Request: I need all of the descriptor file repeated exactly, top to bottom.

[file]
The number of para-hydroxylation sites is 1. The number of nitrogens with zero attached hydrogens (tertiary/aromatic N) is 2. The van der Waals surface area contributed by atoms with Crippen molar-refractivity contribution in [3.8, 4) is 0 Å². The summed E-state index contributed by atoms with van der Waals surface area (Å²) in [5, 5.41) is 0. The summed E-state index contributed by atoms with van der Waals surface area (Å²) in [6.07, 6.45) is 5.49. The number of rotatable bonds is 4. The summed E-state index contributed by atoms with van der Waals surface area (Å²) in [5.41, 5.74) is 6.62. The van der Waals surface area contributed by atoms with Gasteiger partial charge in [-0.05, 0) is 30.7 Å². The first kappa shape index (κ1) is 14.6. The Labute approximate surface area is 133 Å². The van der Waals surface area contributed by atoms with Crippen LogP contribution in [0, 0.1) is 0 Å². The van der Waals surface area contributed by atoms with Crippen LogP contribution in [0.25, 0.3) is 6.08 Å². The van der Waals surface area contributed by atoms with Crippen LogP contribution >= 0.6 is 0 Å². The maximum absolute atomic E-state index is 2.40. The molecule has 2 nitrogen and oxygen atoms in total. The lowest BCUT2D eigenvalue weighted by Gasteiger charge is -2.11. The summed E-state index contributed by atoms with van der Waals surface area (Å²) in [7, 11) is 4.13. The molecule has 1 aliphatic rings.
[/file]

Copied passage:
The number of para-hydroxylation sites is 1. The number of nitrogens with zero attached hydrogens (tertiary/aromatic N) is 2. The van der Waals surface area contributed by atoms with Crippen molar-refractivity contribution in [3.8, 4) is 0 Å². The summed E-state index contributed by atoms with van der Waals surface area (Å²) in [5, 5.41) is 0. The summed E-state index contributed by atoms with van der Waals surface area (Å²) in [6.07, 6.45) is 5.49. The number of rotatable bonds is 4. The summed E-state index contributed by atoms with van der Waals surface area (Å²) in [5.41, 5.74) is 6.62. The van der Waals surface area contributed by atoms with Gasteiger partial charge in [-0.05, 0) is 30.7 Å². The first kappa shape index (κ1) is 14.6. The Labute approximate surface area is 133 Å². The van der Waals surface area contributed by atoms with Crippen LogP contribution in [0, 0.1) is 0 Å². The van der Waals surface area contributed by atoms with Crippen LogP contribution in [0.25, 0.3) is 6.08 Å². The van der Waals surface area contributed by atoms with Crippen LogP contribution >= 0.6 is 0 Å². The maximum absolute atomic E-state index is 2.40. The molecule has 2 nitrogen and oxygen atoms in total. The lowest BCUT2D eigenvalue weighted by Gasteiger charge is -2.11. The summed E-state index contributed by atoms with van der Waals surface area (Å²) in [7, 11) is 4.13. The molecule has 1 aliphatic rings.